FIG. 2 shows one way to attach the front plate 1 to the fiber optic module housing 10, illustrating the front plate mount devices 20 for mounting the front plate 1 to the module housing 10. In the example shown in FIG. 2, the front plate mount devices 20 are latch devices which combine with latch apertures 21 to mount the front plate 1 on the fiber optic module housing 10. A pin connector, as well as several other specific devices, may act as the front plate mount device 20.

It will be appreciated by those skilled in the art the numerous ways or design choices which may be utilized for the front plate mount devices 20 to mount the front plate to the fiber optic module, with the preferred device being illustrated. It will also be appreciated that the front plate mount devices 20 may be mounted on the fiber optic module housing 10 or on the front plate 1 as shown, or on the sides of the module housing as shown more fully in FIG. 5, and in any one of a multiple of other specific locations on the front plate 1 or on the fiber optic module housing 10. A further example of this is more fully illustrated and described in reference to FIG. 5 wherein the front plate mount devices 33 are configured to mate with apertures on the sides of the fiber optic module housing 10 instead of on the top and bottom of the fiber optic module housing 10.

Because the current invention is intended to facilitate the use of multiple different fiber optic adapters, it will be appreciated that the fiber optic adapter apertures 22 may be in many different shapes and configurations to facilitate the insertion of various types of fiber optic adapters. Furthermore, it will be appreciated by those skilled in the art that a specific configuration for a module housing 10 is not required to practice this invention to its fullest extent.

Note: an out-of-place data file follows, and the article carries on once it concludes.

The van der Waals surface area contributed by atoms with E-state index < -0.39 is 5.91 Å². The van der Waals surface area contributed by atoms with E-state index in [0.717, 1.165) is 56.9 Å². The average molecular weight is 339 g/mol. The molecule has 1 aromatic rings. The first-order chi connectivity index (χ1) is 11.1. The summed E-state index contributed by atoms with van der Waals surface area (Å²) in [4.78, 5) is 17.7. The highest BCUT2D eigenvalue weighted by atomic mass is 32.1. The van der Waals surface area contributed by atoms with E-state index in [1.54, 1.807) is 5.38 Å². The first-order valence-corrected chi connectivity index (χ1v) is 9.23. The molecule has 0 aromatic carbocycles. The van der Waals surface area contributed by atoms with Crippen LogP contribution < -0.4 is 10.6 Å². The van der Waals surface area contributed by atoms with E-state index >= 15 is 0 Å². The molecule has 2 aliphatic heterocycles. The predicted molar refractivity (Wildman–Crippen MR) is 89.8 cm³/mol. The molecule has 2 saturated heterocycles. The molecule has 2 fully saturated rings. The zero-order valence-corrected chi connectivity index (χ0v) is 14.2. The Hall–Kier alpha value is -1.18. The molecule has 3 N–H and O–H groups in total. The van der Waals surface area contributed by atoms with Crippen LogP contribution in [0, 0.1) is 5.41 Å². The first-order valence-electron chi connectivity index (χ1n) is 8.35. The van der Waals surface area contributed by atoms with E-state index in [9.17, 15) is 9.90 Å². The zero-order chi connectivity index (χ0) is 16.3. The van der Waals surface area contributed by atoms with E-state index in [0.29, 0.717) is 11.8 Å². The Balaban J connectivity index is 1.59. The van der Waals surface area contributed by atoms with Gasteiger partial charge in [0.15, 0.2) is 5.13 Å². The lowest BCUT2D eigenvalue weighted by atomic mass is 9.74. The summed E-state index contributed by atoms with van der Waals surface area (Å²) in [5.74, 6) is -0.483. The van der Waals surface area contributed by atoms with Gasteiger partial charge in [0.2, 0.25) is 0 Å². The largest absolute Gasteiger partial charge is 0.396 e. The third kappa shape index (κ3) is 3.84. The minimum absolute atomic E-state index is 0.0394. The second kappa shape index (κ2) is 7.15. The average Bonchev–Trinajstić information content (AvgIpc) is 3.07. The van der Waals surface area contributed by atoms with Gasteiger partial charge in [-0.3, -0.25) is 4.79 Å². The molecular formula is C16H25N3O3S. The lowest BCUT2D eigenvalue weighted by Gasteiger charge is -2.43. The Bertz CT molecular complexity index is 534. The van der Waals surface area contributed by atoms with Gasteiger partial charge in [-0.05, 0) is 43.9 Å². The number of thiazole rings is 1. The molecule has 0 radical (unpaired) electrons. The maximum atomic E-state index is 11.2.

One embodiment of a module housing 10 and a front plate 1, i.e. the fiber optic module, is shown in FIG. 2. The module housing 10 includes longitudinal walls 10a, side wall 10c and rear wall 10b. Attached to side wall 10c is cable spindle 12 with cable holders 24.

FIG. 2 further shows the breakout wall section 10d, which in the embodiment shown is the area within cable spindle 12. Breakout wall section 10d is utilized when two modules are stacked or attached together as more fully shown in FIG. 4. When the breakout wall section 10d is removed, the remaining aperture may be used to route cable and other devices between the two modules. The breakout feature may be accomplished in any one of a number of different ways, such as a thinner wall section around the desired breakout wall 10d area, a perforation around the perimeter of the breakout wall 10d area, or other ways known to those skilled in the trade.

FIG. 2 further illustrates fiber passageway 23 toward the rear of the module housing 10, said fiber passageway 23 facilitating the routing of fiber optic cable through the rear of the fiber optic module. Passageway walls 13 serve to route the fiber optic cable through the rear wall 10b of the fiber optic module housing 10.

It should be noted that the cable spindle 12 and the passageway walls 13 assure that the minimum bending radius for the fiber optic cable being utilized will not be exceeded. Fiber cables are generally known and there are inherent problems in bending fibers to below a per-determined bending radius, such problems include cracking, breakage and other related defects. A minimum bending radius of one and one-half inches for a three millimeter diameter fiber cable has been a recognized standard below which a fiber cable should not be bent. Cable holders 24 are attached to cable spindle 12 and serve to hold the fiber cable in position as and after it is wound around cable spindle 12.

FIG. 3 shows a perspective exploded view of one example of the invention with the fiber optic adapters 71 inserted in front plate 1. FIG. 3 further shows module housing cover 11 as it may be positioned to attach it to module housing 10. The module housing cover 11 can be attached to the module housing 10 in any one of several different ways, the embodiment shown in FIG. 3 illustrating cover latches 40 which interlock with cover latch apertures 15 to attach the module housing cover 11 to the module housing 10.

FIG. 3 also illustrates fiber optic connectors 26 connected to fiber optic adapters 71, the fiber optic adapters 71 being housed or held in fiber optic adapter apertures 27.

The items in FIG. 3 similarly marked to those in FIG. 2 represent the same components.